Babiš was not defeated by Prague, but by smaller cities, according to a political scientist. It also decided to participate in poorer districts iROZHLAS
“Prague beat us. Prague hates Babiš, “said Prime Minister Andrej Babiš (YES) on Saturday after adding up the election results. However, a comparison of turnout with previous elections shows that the metropolises did not decide at first. “Medium-sized cities all over the country have lost it,” says politician Jakub Lysek from Palacký University in Olomouc.
5.4 million people went to the polls on Friday and Saturday, 320,000 more than four years ago. In Prague, turnout was slightly higher than in the rest of the country, but in all elections, starting in 2002. So where did turnout go and what effect did it have on the outcome?
According to Lyska, the key story of these elections took place in two places. “On the inner peripheries of regions where voter turnout has occurred, and on the other hand in medium-sized cities, where people live well and turnout has increased,” he describes and cites Litomyšl, Uničov or Litovel as specific examples.
You can read how the turnout in your municipality has changed compared to the last parliamentary elections, you can read from the interactive maps of the data journalists server iROZHLAS.cz.
“In each region we find a city of 10 to 30 thousand inhabitants, where voters probably came to support the coalition TOGETHER or STAN and circle local leaders,” he continues.
According to Lysk, local candidates are important for the center-right electorate, which may explain the 5% turnout compared to 2017. “Voters knew their candidates and had no problem supporting the TOTAL coalition, even if the ODS did not vote,” Lysek has so far.
According to him, undecided voters could also be convinced by economic issues, which the coalition candidate raised before the election. “People have started to realize that we are struggling with inflation, services are becoming more expensive and the government of Andrej Babiš is helping to record a record budget deficit. The TOTAL coalition took the issue well and started talking about it. “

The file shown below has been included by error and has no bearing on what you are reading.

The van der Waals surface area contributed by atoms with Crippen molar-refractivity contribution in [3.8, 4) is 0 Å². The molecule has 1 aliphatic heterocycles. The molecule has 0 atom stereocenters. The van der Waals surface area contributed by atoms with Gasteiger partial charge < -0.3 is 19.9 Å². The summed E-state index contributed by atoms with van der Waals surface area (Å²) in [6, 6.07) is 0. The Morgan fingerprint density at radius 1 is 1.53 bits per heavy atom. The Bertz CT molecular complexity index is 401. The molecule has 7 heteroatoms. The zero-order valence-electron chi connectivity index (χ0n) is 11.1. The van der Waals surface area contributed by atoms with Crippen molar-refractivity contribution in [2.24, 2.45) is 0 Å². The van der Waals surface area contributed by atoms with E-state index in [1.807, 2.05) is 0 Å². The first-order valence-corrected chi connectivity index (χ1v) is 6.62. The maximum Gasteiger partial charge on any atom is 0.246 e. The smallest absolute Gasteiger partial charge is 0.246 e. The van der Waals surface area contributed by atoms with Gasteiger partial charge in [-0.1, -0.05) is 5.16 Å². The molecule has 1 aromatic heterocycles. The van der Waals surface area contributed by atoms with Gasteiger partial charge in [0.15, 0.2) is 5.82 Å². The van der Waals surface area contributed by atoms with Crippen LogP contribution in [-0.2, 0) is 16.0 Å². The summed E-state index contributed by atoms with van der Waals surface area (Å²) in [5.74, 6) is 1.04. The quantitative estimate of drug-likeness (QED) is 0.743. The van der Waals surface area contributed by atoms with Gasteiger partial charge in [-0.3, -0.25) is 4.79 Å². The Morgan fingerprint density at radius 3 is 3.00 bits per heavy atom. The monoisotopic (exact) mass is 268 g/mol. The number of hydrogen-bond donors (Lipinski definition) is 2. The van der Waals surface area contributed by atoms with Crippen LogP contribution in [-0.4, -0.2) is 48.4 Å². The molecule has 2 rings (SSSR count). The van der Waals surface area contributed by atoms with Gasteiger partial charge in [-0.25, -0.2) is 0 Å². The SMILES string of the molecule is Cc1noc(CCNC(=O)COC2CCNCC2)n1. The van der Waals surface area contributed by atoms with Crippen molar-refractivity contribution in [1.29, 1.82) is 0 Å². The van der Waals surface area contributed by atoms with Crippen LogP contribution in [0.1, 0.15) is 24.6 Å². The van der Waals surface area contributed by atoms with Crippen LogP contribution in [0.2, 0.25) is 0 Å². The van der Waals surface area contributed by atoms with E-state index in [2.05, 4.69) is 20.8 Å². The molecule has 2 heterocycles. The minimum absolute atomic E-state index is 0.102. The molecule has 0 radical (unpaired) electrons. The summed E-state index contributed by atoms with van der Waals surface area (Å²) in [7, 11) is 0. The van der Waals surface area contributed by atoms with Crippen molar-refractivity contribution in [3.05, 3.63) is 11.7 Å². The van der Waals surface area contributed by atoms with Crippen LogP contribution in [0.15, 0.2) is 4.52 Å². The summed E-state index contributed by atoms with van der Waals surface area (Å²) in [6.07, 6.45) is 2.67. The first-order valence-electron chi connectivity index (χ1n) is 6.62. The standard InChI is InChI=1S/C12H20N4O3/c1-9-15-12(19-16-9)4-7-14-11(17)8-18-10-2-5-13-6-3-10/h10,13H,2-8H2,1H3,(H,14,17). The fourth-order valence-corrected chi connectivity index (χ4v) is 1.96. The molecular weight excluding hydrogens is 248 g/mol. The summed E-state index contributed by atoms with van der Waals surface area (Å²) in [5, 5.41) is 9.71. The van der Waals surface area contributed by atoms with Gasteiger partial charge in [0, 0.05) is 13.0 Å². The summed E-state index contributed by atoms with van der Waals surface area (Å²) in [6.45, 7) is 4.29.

On the other hand, YES tried to address voters in the Sudetenland and on the periphery with topics such as migration.
With the use of turnout in various smaller cities across the country, the mobilization of middle-class voters can be. “Typically, these are small tradesmen, civil servants or teachers. They circled local candidates they know from their community, “describes the political scientist.
Surprise in the Sudetenland
Traditionally, lower turnout compared to the rest of the republic tends to be on the border. So the big question for the Sudetenland this year was whether they would mobilize. “It seems that partly yes, but not to such an extent as to support the existing government parties. I think that it was in the Sudetenland that Andrej Babiš left middle-class voters. He probably did not address the anti-migration policy of this monitoring of the population, “says Lysek, adding that ANO will also drag on part of the CSSD and KSCM voters.
The election map distorts the Ústí nad Labem region, which is on the border, but this year it includes correspondence votes from abroad. Two leaders in the region, Andrej Babiš and Ivan Bartoš, ran for this. Therefore, in some cities in the region, turnout was slightly higher.
The only area where turnout decreased was the so-called inner peripheries of the regions. “These are usually areas with a high proportion of seniors, the unemployed or people with execution,” describes Lysek. It is these factors that affect how many people come to the polls in a particular place.
The political scientist sees this year’s higher turnout as a parallel with the parliamentary elections in 2006. “At that time, two blocs of parties ran against each other. This year, we had two joint candidates of parties that oppose Andrej Babiš’s policy, and the parties of the governing coalition, “he compares.
This polarization of the political scene may have made it easier for some voters to make decisions. “Thus, people who do not necessarily belong to the upper middle class and have lower wages could also vote for the TOTAL coalition. The CSSD probably lacks what they need, but they did not know what to expect from the new subjects. So a lot of people from the middle or lower classes looked at the candidates and chose a coalition in which they saw familiar faces, “concludes the political scientist.
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